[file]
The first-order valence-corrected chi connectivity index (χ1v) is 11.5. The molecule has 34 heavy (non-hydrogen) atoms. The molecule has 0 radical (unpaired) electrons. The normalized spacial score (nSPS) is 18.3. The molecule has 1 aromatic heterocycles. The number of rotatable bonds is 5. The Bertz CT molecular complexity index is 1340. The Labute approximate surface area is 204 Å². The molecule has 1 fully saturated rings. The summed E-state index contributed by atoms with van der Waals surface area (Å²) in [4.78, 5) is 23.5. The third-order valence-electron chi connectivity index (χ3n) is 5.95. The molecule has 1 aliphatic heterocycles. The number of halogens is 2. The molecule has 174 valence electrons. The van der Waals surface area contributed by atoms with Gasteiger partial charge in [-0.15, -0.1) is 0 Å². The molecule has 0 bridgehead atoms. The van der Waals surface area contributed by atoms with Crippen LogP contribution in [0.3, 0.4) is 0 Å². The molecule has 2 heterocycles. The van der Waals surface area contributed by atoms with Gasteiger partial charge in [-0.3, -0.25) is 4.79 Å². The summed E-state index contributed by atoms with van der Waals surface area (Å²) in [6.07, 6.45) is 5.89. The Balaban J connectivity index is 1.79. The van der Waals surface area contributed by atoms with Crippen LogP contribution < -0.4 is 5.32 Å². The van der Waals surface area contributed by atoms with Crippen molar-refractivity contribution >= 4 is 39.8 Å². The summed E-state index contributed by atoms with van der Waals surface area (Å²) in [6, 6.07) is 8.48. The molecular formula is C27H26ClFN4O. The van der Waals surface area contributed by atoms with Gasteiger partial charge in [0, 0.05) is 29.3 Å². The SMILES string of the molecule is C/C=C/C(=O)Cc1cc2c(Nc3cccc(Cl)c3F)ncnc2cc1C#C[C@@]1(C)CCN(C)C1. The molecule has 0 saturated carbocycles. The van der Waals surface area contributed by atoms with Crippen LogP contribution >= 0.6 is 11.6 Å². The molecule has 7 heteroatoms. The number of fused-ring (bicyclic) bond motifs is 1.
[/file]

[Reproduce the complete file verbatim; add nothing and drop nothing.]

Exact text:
The first-order valence-corrected chi connectivity index (χ1v) is 11.5. The molecule has 34 heavy (non-hydrogen) atoms. The molecule has 0 radical (unpaired) electrons. The normalized spacial score (nSPS) is 18.3. The molecule has 1 aromatic heterocycles. The number of rotatable bonds is 5. The Bertz CT molecular complexity index is 1340. The Labute approximate surface area is 204 Å². The molecule has 1 fully saturated rings. The summed E-state index contributed by atoms with van der Waals surface area (Å²) in [4.78, 5) is 23.5. The third-order valence-electron chi connectivity index (χ3n) is 5.95. The molecule has 1 aliphatic heterocycles. The number of halogens is 2. The molecule has 174 valence electrons. The van der Waals surface area contributed by atoms with Gasteiger partial charge in [-0.15, -0.1) is 0 Å². The molecule has 0 bridgehead atoms. The van der Waals surface area contributed by atoms with Crippen LogP contribution in [0.3, 0.4) is 0 Å². The molecule has 2 heterocycles. The van der Waals surface area contributed by atoms with Gasteiger partial charge in [-0.3, -0.25) is 4.79 Å². The summed E-state index contributed by atoms with van der Waals surface area (Å²) in [6.07, 6.45) is 5.89. The Balaban J connectivity index is 1.79. The van der Waals surface area contributed by atoms with Crippen LogP contribution < -0.4 is 5.32 Å². The van der Waals surface area contributed by atoms with Crippen molar-refractivity contribution >= 4 is 39.8 Å². The summed E-state index contributed by atoms with van der Waals surface area (Å²) in [6, 6.07) is 8.48. The molecular formula is C27H26ClFN4O. The van der Waals surface area contributed by atoms with Gasteiger partial charge in [0, 0.05) is 29.3 Å². The SMILES string of the molecule is C/C=C/C(=O)Cc1cc2c(Nc3cccc(Cl)c3F)ncnc2cc1C#C[C@@]1(C)CCN(C)C1. The molecule has 0 saturated carbocycles. The van der Waals surface area contributed by atoms with Crippen LogP contribution >= 0.6 is 11.6 Å². The molecule has 7 heteroatoms. The number of fused-ring (bicyclic) bond motifs is 1.